Almost half of all research on gynecology focuses on reproduction and childbirth – and largely overlooks female sexual pleasure, autonomy in childbirth, menopause and many other important issues.
Men have dominated the field for the last 800 years, says Dr. Netta Avnoon, who mapped the subjects covered by researchers in a study for Tel Aviv University.
She says that even if they have the best intentions, they regard the female as little more than an object for producing babies.
As a result, topics that are much more critical to women’s quality of life receive little attention, both in scientific research and in the clinic.
The researchers analyzed the list of scientific journals in the gynecology and obstetrics category, and in the 83 journals that appeared in the worldwide database, they found that only 12 per cent deal with health issues in the female sexual organs that are unrelated to reproductive functions.
Six per cent deal with breasts; five per cent deal with gynecological cancers; and a mere per cent (three journals) address the health of women before and after childbearing age, including menopause.
Women’s health issues that are neglected include diseases and damage to the muscles and nerves of the female pelvis and sexual organs, female sexual pleasure, rights and autonomy in childbirth, the connection between the menstrual cycle and the immune system, menopause and the later years of life, and more.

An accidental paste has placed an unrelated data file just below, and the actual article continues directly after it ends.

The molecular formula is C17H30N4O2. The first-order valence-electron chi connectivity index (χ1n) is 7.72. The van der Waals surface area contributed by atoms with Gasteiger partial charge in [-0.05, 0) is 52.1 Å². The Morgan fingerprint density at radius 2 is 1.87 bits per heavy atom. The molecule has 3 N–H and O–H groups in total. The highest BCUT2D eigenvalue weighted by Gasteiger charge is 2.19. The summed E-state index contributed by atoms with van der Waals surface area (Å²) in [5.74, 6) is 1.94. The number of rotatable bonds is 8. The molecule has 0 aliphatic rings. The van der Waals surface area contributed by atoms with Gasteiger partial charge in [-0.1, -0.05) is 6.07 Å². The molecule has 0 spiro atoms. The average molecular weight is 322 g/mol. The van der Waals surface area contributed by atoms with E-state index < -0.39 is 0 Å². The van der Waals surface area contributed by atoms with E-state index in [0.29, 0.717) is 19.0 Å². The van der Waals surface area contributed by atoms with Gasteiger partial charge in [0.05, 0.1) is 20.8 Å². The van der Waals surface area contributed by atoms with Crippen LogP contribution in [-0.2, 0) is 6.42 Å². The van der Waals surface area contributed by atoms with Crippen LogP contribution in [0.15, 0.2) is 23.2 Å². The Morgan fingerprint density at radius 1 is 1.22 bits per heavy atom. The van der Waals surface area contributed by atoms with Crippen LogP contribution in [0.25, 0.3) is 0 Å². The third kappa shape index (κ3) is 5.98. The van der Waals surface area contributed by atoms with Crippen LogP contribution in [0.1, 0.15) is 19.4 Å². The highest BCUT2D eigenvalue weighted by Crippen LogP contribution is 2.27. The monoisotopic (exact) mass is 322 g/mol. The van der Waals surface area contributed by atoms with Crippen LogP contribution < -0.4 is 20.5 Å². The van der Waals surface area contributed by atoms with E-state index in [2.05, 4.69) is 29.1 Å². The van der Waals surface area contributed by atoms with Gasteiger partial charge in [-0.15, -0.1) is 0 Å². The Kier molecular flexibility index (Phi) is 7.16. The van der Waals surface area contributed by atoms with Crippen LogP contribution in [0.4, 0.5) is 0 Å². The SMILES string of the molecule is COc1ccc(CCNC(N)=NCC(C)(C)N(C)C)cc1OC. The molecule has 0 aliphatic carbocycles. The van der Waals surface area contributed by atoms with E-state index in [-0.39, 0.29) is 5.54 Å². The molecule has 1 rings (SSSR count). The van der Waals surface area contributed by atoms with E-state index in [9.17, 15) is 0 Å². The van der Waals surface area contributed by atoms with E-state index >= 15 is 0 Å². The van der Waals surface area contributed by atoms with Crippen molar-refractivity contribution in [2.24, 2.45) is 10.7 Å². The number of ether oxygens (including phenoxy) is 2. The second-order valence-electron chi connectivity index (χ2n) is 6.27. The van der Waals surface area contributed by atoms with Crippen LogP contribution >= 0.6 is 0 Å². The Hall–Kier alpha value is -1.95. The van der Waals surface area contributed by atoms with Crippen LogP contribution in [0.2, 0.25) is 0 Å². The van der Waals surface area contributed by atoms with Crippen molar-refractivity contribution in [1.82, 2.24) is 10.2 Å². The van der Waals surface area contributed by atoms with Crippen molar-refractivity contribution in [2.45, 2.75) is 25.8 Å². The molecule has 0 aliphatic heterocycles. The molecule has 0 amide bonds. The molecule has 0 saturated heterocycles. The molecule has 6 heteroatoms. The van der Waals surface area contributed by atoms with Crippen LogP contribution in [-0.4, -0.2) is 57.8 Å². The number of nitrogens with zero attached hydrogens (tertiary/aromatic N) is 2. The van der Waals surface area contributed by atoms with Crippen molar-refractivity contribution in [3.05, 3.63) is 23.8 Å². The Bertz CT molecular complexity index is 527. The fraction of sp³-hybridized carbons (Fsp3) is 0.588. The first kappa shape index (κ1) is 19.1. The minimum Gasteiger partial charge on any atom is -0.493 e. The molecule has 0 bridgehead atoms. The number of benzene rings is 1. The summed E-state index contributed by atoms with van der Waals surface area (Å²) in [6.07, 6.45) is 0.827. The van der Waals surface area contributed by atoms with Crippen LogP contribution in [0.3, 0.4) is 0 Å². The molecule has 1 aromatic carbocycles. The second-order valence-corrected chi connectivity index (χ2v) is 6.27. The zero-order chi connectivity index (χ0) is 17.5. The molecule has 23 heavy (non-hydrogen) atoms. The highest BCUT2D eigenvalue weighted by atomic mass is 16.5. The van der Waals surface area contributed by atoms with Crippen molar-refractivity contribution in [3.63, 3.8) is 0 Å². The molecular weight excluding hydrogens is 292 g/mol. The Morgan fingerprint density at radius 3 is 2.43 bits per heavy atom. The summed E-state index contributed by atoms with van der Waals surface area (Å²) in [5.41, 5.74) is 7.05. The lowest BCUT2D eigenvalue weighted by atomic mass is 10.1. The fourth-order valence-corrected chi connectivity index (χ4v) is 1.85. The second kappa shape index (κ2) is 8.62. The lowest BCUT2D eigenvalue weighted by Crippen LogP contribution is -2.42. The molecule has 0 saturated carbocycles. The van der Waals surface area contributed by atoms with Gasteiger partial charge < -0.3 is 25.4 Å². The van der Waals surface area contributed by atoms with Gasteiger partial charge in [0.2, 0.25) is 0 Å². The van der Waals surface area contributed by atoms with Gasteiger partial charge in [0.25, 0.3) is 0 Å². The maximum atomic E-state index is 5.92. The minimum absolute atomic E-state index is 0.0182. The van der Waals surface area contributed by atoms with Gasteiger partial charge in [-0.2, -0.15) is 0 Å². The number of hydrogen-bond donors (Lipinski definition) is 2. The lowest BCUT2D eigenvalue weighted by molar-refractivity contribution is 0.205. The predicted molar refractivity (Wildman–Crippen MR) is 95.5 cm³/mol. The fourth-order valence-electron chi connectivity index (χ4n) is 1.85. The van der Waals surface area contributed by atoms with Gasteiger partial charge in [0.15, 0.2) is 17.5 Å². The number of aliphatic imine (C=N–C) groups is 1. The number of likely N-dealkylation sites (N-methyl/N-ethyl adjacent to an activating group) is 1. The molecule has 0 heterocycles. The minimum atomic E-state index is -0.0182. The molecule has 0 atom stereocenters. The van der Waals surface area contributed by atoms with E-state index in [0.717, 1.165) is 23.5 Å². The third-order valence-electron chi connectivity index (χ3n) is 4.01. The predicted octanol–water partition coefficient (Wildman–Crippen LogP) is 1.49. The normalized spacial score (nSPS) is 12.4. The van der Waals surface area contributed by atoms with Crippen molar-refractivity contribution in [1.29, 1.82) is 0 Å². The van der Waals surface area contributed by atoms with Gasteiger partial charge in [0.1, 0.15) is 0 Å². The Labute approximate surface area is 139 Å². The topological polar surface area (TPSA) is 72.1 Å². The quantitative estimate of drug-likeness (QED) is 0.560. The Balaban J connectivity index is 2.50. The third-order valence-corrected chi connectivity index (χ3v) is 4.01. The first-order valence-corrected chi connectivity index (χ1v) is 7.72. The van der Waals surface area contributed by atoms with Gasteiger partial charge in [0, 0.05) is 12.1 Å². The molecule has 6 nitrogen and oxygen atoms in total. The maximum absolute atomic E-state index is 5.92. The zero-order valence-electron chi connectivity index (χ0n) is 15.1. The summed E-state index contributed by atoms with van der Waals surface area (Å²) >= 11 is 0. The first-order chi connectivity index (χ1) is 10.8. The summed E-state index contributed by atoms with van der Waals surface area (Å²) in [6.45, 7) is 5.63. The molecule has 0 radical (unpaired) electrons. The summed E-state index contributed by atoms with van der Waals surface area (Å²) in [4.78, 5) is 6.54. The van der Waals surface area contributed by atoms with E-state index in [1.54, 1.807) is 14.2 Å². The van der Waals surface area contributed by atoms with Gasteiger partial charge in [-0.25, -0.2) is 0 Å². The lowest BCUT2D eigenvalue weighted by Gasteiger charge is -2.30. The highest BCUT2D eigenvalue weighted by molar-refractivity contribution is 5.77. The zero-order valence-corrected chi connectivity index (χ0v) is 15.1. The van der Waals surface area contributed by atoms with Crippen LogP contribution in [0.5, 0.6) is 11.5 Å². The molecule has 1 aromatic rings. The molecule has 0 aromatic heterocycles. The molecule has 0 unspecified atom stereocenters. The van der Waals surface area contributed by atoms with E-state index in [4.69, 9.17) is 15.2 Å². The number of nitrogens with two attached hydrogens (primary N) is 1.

“The time has come for women-centered gynecology,” said Dr. Netta Avnoon, of the Department of Sociology and Anthropology at Tel Aviv University, and the researcher who conducted the study.
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“Women’s voices must be heard. To date, medical schools offer their students very scant and unsatisfactory knowledge about female anatomy and physiology, specifically in terms of women’s sexuality.
“Even though the overall numbers of female gynecologists are on the rise (in the US there are by now more women than men in this profession), their education is still based on age-old masculine and chauvinistic traditions. To generate real change doctors must be trained to regard women’s rights, health, and sexuality as the main focus of women’s medicine, and to treat their patients with respect.
“Greater emphasis should be given to patient experience and autonomy in medical settings, and to much-needed innovation in research, instruments, technologies, protocols, surgical procedures, and medications.”
No social activity is neutral or objective, and science and medicine are no exception. In ancient times, women were treated by women experts, but since the 16th century, the specialty has been dominated by men, who determine which topics are worth studying.
Consequently, they were the ones who set practices and protocols and introduced treatments, technologies, and techniques, all too often subjecting patients to medical practices that did not necessarily benefit them.
The article was published in the academic journal Nature.